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I am following a simplified code review process for GIT commits where developers add message in GITHUB web UI saying @review pending by @user_a, @user_b ( user_a and user_b are valid GIT users ) for direct GIT COMMITs.

Later reviewer adds another message in GITHUB web UI saying @reviewed by @reviewer_a.

Idea is to detect how many COMMITs were checked in w/o any reviews. GIT PULL requests are good place for conversations but what I am looking for is to have each COMMIT have message like @reviewed by... as it's last message.

I can list all commits added to the repository in last one week with git log --oneline --graph --after="1 week ago". But this doesn't show the comments / messages added from GITHUB web UI by requester and reviewer.

Is there a way of listing conversations in a single COMMIT / parse these conversations / messages added in GITHUB web UI?

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Git doesn't support commit comments automatically; that's GitHub functionality, not Git functionality. You won't have much luck finding built-in git functionality to see these comments.

As far as Git is concerned, commits are immutable based on their commit messages, properties (e.g. author and timestamp), and tree. Amending commits in git would necessarily change the hash, which can interfere with anyone basing their work on the existing commit and its hash. (Git does support roughly-equivalent functionality through the git notes command, but GitHub no longer supports showing notes, and commit comments aren't a part of that.)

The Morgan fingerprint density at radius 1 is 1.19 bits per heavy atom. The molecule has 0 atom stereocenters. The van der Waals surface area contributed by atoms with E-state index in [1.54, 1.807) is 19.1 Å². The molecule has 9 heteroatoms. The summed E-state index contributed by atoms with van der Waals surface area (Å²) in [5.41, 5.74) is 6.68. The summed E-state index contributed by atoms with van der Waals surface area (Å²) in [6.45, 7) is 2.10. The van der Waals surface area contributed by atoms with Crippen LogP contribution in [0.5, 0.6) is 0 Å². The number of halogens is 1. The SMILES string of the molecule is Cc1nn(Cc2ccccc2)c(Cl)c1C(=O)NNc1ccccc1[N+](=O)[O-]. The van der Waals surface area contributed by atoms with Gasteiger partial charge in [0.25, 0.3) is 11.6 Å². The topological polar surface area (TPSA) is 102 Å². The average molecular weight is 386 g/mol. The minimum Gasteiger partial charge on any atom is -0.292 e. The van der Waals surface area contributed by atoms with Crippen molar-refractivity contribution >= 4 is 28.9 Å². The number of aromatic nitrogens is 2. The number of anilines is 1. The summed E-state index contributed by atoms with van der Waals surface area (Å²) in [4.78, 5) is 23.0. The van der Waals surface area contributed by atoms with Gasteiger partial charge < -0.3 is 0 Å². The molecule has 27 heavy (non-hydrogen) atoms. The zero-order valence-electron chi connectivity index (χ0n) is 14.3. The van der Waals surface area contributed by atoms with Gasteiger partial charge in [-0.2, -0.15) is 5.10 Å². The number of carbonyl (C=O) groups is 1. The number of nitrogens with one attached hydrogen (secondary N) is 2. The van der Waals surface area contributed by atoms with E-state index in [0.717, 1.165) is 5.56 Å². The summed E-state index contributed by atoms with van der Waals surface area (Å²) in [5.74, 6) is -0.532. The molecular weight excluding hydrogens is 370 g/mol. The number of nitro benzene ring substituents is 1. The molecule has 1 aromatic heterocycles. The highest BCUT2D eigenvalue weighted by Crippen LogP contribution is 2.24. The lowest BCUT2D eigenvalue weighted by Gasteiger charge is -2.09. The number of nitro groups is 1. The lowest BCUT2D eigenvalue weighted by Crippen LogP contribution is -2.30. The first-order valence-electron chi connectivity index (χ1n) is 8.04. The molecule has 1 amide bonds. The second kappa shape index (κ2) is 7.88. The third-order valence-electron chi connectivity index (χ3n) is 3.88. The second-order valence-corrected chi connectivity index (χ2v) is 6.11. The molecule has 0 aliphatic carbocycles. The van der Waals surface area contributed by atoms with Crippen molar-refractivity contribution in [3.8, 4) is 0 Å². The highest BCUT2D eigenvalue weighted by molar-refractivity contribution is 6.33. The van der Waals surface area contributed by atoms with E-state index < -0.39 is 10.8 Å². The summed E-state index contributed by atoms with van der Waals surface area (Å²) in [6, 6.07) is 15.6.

• If you want to match up commits on a git branch with comments made on GitHub, you'll need to use GitHub's comment API. It's impressively-documented, and should give you all the calls you need to list, add, edit, or delete comments for any given commit, or to list all the comments across your entire repo.

    I'd offer some example code, but your script is going to depend on your exact review process, balancing the number of calls you'll need (against your GitHub API rate limit) against the update rate you want.

  • If this is a part of a continuously-running server or review process, you may also want to investigate the webhook-based commit comment event, which will notify your publicly-accessible endpoint when someone has made a comment. With some permanent storage and a webhook, you can easily see when commits make the jump from "submitted" to "properly reviewed".

  • You can also use third-party CLI tools, like this GitHub CLI project, though I haven't used it and can vouch neither for its security nor for its utility here.

  • Finally, if you do write a script of your own, remember to use the git plumbing commands, such as git rev-list instead of git log. The output of "porcelain" commands (like log and status) can change and evolve, whereas the "plumbing" commands (like cat-file and rev-list) have guaranteed predictable output perfect for long-lived scripts.

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